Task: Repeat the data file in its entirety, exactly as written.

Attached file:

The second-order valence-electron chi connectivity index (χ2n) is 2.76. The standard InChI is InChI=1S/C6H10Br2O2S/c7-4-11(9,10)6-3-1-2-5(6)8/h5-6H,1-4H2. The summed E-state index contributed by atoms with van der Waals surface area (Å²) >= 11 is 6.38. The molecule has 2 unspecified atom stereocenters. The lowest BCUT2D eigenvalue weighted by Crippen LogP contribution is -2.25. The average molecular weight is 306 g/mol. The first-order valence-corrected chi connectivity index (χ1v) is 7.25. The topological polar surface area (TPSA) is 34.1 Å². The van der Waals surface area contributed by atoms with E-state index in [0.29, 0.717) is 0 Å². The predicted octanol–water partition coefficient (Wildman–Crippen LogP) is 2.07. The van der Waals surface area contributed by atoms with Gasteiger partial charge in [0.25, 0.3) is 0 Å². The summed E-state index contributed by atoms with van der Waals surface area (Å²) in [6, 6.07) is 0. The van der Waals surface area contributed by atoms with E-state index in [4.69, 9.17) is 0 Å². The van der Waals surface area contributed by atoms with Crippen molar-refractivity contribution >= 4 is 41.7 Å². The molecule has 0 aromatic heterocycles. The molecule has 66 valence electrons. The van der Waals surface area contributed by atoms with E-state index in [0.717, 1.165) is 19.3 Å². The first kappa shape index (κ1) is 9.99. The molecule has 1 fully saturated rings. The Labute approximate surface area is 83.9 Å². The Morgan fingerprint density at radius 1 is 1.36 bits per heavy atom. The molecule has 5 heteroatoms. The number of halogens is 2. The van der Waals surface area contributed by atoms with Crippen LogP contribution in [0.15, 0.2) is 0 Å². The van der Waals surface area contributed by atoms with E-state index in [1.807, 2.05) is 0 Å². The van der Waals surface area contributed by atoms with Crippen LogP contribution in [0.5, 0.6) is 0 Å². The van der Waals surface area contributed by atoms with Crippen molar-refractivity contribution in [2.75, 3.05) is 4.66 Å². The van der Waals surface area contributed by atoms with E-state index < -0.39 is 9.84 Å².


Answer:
The second-order valence-electron chi connectivity index (χ2n) is 2.76. The standard InChI is InChI=1S/C6H10Br2O2S/c7-4-11(9,10)6-3-1-2-5(6)8/h5-6H,1-4H2. The summed E-state index contributed by atoms with van der Waals surface area (Å²) >= 11 is 6.38. The molecule has 2 unspecified atom stereocenters. The lowest BCUT2D eigenvalue weighted by Crippen LogP contribution is -2.25. The average molecular weight is 306 g/mol. The first-order valence-corrected chi connectivity index (χ1v) is 7.25. The topological polar surface area (TPSA) is 34.1 Å². The van der Waals surface area contributed by atoms with E-state index in [0.29, 0.717) is 0 Å². The predicted octanol–water partition coefficient (Wildman–Crippen LogP) is 2.07. The van der Waals surface area contributed by atoms with Gasteiger partial charge in [0.25, 0.3) is 0 Å². The summed E-state index contributed by atoms with van der Waals surface area (Å²) in [6, 6.07) is 0. The van der Waals surface area contributed by atoms with E-state index in [4.69, 9.17) is 0 Å². The van der Waals surface area contributed by atoms with Crippen molar-refractivity contribution >= 4 is 41.7 Å². The molecule has 0 aromatic heterocycles. The molecule has 66 valence electrons. The van der Waals surface area contributed by atoms with E-state index in [0.717, 1.165) is 19.3 Å². The first kappa shape index (κ1) is 9.99. The molecule has 1 fully saturated rings. The Labute approximate surface area is 83.9 Å². The Morgan fingerprint density at radius 1 is 1.36 bits per heavy atom. The molecule has 5 heteroatoms. The number of halogens is 2. The van der Waals surface area contributed by atoms with Crippen LogP contribution in [0.15, 0.2) is 0 Å². The van der Waals surface area contributed by atoms with E-state index in [1.807, 2.05) is 0 Å². The van der Waals surface area contributed by atoms with Crippen LogP contribution in [0.5, 0.6) is 0 Å². The van der Waals surface area contributed by atoms with Crippen molar-refractivity contribution in [2.75, 3.05) is 4.66 Å². The van der Waals surface area contributed by atoms with E-state index < -0.39 is 9.84 Å².